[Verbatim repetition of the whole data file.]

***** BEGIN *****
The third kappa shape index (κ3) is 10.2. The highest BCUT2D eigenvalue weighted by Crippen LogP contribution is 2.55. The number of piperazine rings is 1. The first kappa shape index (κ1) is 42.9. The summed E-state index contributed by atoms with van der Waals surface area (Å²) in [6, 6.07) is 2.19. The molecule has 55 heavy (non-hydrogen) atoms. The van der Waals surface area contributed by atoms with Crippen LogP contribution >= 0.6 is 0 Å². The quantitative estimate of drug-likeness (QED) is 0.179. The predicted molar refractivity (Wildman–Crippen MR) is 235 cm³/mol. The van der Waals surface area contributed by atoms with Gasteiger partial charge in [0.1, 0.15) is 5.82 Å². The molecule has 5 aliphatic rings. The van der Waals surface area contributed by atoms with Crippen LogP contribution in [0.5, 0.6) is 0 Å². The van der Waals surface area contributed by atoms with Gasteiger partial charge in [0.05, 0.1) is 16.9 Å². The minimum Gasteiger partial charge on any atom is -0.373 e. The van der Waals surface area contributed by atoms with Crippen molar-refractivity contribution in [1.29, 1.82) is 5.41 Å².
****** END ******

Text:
The third kappa shape index (κ3) is 10.2. The highest BCUT2D eigenvalue weighted by Crippen LogP contribution is 2.55. The number of piperazine rings is 1. The first kappa shape index (κ1) is 42.9. The summed E-state index contributed by atoms with van der Waals surface area (Å²) in [6, 6.07) is 2.19. The molecule has 55 heavy (non-hydrogen) atoms. The van der Waals surface area contributed by atoms with Crippen LogP contribution >= 0.6 is 0 Å². The quantitative estimate of drug-likeness (QED) is 0.179. The predicted molar refractivity (Wildman–Crippen MR) is 235 cm³/mol. The van der Waals surface area contributed by atoms with Gasteiger partial charge in [0.1, 0.15) is 5.82 Å². The molecule has 5 aliphatic rings. The van der Waals surface area contributed by atoms with Crippen LogP contribution in [0.5, 0.6) is 0 Å². The van der Waals surface area contributed by atoms with Gasteiger partial charge in [0.05, 0.1) is 16.9 Å². The minimum Gasteiger partial charge on any atom is -0.373 e. The van der Waals surface area contributed by atoms with Crippen molar-refractivity contribution in [1.29, 1.82) is 5.41 Å².